Clarissa McCully

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I gave birth to my second baby in the middle of a global pandemic. I had gone 2 weeks overdue with baby number 1 who is now almost 4, and with the pandemic I made it clear I wanted to be induced if I didn’t go by my due date. Normally, in our province they do not induce this early unless medically necessary but they were scheduled to close the maternity ward in 2 days, so they allowed me to come in the next morning to be induced.

I arrived at the hospital and they moved me to a room. I was left there for 2 hours before the doctor came, and when she did, she stood in the doorway with a mask and I knew it was not good news. She said that there was a 50% chance that the nurses & doctors on the ward had been exposed to COVID-19, so they couldn’t induce me. I would have to go to a hospital another hour away (this hospital was already 45 min from my home) or go home and wait to go into labor on my own. There was no way I was going back home, I’m a single mom and my mom had travelled 2 hours to be able to stay with me, so I demanded they call the other hospital and ask if I could go there.

We arrived at the other hospital, and things moved quite quickly from there. During contractions, Archie’s heartbeat slowed drastically, and they inserted a monitor to put directly on his head while he was in the birth canal, when he came out (I only pushed for 5 minutes) he had the cord wrapped around his neck & they had to get him to breathe.

All of this was so new and crazy, the entire pandemic experience, being induced & the difference in delivery, compared to #1.

I wanted to get out of the hospital as soon as possible to make sure we wouldn’t risk being exposed. So, they let us leave as soon as they did the heel prick for newborn screening at 24 hours after birth.

We went home, everything was going fine, Archie was sleeping 6-7 hours straight at night! My first baby didn’t sleep that long until 8 weeks old. I was feeling lucky. My mom went back to work, I worked into a routine of being alone with 2 kids & still recovering.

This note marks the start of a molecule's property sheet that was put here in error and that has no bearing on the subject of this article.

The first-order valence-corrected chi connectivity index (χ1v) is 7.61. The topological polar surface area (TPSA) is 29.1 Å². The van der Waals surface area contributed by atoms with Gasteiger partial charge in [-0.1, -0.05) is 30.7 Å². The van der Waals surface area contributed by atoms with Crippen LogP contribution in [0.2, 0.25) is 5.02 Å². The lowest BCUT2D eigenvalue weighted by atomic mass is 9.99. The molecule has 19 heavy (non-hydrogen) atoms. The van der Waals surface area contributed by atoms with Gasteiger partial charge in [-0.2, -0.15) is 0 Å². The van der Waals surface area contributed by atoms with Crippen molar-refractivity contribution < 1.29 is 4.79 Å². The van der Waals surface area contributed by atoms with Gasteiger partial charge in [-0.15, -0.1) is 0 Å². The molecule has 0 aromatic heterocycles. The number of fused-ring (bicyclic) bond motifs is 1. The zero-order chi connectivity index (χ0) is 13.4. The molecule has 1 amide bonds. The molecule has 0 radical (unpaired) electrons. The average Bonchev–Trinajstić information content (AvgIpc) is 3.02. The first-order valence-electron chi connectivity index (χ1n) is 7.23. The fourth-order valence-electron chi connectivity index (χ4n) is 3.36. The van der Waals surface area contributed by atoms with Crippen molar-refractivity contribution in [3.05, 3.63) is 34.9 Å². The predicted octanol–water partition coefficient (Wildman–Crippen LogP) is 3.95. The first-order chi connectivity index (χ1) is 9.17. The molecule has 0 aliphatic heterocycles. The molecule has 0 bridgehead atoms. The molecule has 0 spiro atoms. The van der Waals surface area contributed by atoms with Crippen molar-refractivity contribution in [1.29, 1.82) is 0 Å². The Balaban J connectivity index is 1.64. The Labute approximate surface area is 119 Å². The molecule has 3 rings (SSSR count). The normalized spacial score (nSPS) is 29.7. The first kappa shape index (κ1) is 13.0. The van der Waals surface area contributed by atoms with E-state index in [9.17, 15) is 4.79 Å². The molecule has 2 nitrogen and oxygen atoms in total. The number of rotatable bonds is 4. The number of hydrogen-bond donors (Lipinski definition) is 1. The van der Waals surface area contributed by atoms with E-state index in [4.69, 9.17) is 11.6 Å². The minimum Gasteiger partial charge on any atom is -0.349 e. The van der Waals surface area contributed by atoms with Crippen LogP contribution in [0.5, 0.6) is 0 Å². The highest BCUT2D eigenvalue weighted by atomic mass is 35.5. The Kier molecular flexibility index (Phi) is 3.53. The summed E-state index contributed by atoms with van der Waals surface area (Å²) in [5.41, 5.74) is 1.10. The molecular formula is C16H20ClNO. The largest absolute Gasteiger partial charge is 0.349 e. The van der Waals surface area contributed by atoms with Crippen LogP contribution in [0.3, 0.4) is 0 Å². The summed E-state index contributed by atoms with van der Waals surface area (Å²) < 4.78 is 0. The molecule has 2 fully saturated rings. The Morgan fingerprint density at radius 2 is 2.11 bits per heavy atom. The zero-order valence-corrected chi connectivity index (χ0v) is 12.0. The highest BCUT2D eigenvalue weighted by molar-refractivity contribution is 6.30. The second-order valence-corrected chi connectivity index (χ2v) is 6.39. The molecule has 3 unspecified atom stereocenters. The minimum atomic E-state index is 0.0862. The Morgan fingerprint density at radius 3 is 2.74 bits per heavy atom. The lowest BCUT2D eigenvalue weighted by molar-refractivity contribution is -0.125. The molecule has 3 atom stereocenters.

I’ll never forget the moment I got the call from IWK Children’s Hospital.  I was watching Married to Medicine with my roommate, baby was napping on me, was checking Facebook. As soon as the caller ID showed who was calling, my gut told me it was bad news.

The genetic counsellor told me that Archie has tested positive for a rare, treatable condition. That’s all she got out and I was bawling, handing the baby off to my roommate so I could focus. She hadn’t even told me what the disease was at this point. Once I was able to sit down and stop crying, she educated me on what it was, Medium-Chain Acyl-CoA Dehydrogenase Deficiency (MCADD). I had never heard of this prior to that day, had no idea what she was talking about.

I was told that Archie did not have the ability to break down fats to use as energy source, and that to prevent any metabolic crises, he would have to eat every 3-4 hours.  So, add that to everything else, I was distraught.  They wanted us to go to the hospital to have bloodwork and urinalysis to confirm and that it could take a week to verify.

When Archie was 13 days old, he was projectile vomiting for 12 hours, I couldn’t get him to keep down a feeding, he was still peeing but not as much as before, and his poop was funnier than usual. I was instructed to call the geneticist on call at the IWK if I had any concerns, so I called them and told them what was going on. The doctor said to take him to emergency with the emergency letter they had emailed me – immediately. And due to the pandemic and quarantine, I also had to bring my 3-year-old daughter as no one could watch her.

When we arrived, they took us right in and immediately started doing vitals and asking me questions, there was 4-5 nurses and pediatricians tending to him, I was a emotional wreck. They put in an IV and admitted us to the women’s and children’s ward. He was mildly dehydrated and his sugars were 3.8 which was a bit low. Thankfully, they said it was virus and we caught it before anything severe happened and that they were probably overdoing it but better to be safe than sorry. We stayed overnight and he was still power puking until midnight. Once his sugars, poops and vomiting were under control for 12 hours they discharged us.

This was the scariest thing, I had to do it all on my own with no support from family because of the pandemic, but he was OK now and that is all that mattered.

Today, Archie is 6 weeks old, he’s gaining weight like you wouldn’t believe! He is thriving! I am so glad that he is doing well, and I have been introduced so such an amazing community & support group with other moms who have kids with MCAD and other FAOD’s, so if I have any questions I know just where to go.